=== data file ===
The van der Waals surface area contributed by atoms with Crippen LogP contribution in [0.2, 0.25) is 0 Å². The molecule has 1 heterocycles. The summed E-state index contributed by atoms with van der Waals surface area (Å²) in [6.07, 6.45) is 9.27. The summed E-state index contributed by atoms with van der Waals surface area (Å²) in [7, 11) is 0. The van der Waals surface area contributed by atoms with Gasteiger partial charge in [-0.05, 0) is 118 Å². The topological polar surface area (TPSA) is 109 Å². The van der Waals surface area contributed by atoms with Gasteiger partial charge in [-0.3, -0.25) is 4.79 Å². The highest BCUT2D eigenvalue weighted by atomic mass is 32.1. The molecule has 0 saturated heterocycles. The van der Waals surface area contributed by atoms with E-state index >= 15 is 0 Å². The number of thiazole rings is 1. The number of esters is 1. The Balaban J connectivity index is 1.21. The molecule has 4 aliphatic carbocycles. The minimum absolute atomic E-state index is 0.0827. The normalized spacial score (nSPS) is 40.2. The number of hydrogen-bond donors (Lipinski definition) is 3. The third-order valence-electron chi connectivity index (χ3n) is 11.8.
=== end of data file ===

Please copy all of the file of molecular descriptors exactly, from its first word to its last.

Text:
The van der Waals surface area contributed by atoms with Crippen LogP contribution in [0.2, 0.25) is 0 Å². The molecule has 1 heterocycles. The summed E-state index contributed by atoms with van der Waals surface area (Å²) in [6.07, 6.45) is 9.27. The summed E-state index contributed by atoms with van der Waals surface area (Å²) in [7, 11) is 0. The van der Waals surface area contributed by atoms with Gasteiger partial charge in [-0.05, 0) is 118 Å². The topological polar surface area (TPSA) is 109 Å². The van der Waals surface area contributed by atoms with Gasteiger partial charge in [-0.3, -0.25) is 4.79 Å². The highest BCUT2D eigenvalue weighted by atomic mass is 32.1. The molecule has 0 saturated heterocycles. The van der Waals surface area contributed by atoms with E-state index >= 15 is 0 Å². The number of thiazole rings is 1. The number of esters is 1. The Balaban J connectivity index is 1.21. The molecule has 4 aliphatic carbocycles. The minimum absolute atomic E-state index is 0.0827. The normalized spacial score (nSPS) is 40.2. The number of hydrogen-bond donors (Lipinski definition) is 3. The third-order valence-electron chi connectivity index (χ3n) is 11.8.